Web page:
why energy subsidies matter?

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Inventory of energy subsidies in the EU's Eastern Partnership Countries and activity description (2015-16): Armenia, Azerbaijan, Belarus, Georgia, Moldova and Ukraine


  • Why energy subsidies matter?Inventory of energy subsidies in the EUs Eastern Partnership Countries

    Activity Description


    Armenia, Azerbaijan, Belarus,Georgia, Moldova and Ukraine

  • The economic cost of environmentally-harmful energy subsidies can represent a significant burden on a countrys finances, weaken its growth potential and encourage wasteful energy consumption. Energy subsidies tend to accrue not to the poorest, but rather to the largest and economically powerful recipients.

    Subsidies to energy production and consumption distort costs and prices and lead to inefficiencies in the economy. By encouraging use of fossil fuels and discouraging production of low-carbon fuels, such subsidies undermine the development and commercialisation of renewable energy and other alternative technologies and can lead to increased CO2 and other greenhouse gas emissions.

    There is some evidence that energy subsidies in the EUs Eastern Partnership (EaP) countries may be significant but their exact size and impact remain unknown. The European Union regional project Greening Economies in the Eastern Neighbourhood (EaP GREEN), that supports Armenia, Azerbaijan, Belarus, Georgia, Moldova, and Ukraine, launched an analysis of energy subsidies in the EaP countries. This work will fill the information gap and promote subsidy reforms that can contribute to greening the economy by decoupling growth from environmental degradation and resource depletion, and by adopting sustainable consumption and production.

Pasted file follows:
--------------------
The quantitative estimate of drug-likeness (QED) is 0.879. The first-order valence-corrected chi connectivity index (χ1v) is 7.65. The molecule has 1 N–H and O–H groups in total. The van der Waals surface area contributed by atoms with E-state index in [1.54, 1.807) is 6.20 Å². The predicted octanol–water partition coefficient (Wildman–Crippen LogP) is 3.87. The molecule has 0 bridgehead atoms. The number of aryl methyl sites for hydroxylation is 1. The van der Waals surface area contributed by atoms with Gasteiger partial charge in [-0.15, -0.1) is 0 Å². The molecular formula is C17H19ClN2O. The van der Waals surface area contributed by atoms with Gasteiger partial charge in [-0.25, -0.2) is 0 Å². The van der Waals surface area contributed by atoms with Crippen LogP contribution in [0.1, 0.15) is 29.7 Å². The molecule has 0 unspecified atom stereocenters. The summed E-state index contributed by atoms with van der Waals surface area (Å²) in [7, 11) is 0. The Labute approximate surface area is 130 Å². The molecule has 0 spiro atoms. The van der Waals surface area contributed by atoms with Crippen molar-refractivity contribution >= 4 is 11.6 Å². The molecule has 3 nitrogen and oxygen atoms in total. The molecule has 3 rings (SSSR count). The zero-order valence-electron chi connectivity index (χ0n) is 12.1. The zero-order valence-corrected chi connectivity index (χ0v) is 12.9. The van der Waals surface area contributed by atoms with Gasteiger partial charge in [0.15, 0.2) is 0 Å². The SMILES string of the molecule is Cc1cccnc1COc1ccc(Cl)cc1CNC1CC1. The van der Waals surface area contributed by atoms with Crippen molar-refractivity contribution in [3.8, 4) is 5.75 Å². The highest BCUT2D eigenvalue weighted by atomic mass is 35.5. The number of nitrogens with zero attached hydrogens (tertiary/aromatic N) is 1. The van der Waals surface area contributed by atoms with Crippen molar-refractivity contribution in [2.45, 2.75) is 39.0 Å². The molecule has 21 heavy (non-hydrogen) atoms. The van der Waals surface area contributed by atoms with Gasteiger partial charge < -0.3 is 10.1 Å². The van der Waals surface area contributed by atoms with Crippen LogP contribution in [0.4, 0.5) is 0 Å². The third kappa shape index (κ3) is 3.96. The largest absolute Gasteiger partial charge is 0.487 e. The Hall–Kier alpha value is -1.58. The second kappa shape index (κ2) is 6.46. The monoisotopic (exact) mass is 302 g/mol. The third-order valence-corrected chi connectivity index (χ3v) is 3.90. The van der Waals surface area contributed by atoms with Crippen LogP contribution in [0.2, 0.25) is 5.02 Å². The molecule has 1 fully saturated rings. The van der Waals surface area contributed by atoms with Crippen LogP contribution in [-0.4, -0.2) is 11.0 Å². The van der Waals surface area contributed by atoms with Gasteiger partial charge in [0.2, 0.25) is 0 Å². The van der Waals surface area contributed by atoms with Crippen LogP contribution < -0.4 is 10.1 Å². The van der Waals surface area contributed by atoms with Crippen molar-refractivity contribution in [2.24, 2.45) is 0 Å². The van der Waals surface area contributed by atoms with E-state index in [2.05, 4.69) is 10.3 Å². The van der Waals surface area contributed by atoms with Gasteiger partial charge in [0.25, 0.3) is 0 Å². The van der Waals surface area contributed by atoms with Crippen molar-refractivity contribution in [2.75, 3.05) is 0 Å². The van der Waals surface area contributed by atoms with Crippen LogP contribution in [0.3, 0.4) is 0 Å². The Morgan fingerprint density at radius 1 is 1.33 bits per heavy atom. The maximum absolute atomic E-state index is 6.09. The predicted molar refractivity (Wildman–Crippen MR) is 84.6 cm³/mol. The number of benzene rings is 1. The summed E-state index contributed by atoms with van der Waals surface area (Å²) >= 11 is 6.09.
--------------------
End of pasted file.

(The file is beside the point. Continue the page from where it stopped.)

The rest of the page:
Why this activity?

    Scope - this activity aims to analyse:


    ... that in 2012, subsidies for oil, coal, gas and electrici-ty totalled about USD 2 bln in Azerbaijan (about 3.3% of GDP) and about USD 11 bln in Ukraine (about 6% of GDP), according to the International Energy Agency.

    Both consumer and producer energy subsidies: these include subsidies to coal, natural gas, oil and related petroleum products (particularly those used in the public sector), electricity and heat generation based on fossil fuels.

    Subsidies related to the generation of energy from renewable resources but will exclude subsidies to nuclear energy.

    Four major types of subsidies: direct budget transfers, tax expenditure, transfer of risk to government, induced transfers (income or price support).

    The experience of six EaP countries: Armenia, Azerbaijan, Belarus, Georgia, Moldova and Ukraine as part of the EUs Greening Economies in the Eastern Neighbourhood (EaP GREEN) project.

  • Objectives Review and develop a consistent and comprehensive description of

    environmentally-harmful and economically inefficient energy subsidy schemes in the EaP countries and provide robust estimates of their volumes by using an internationally recognised methodology.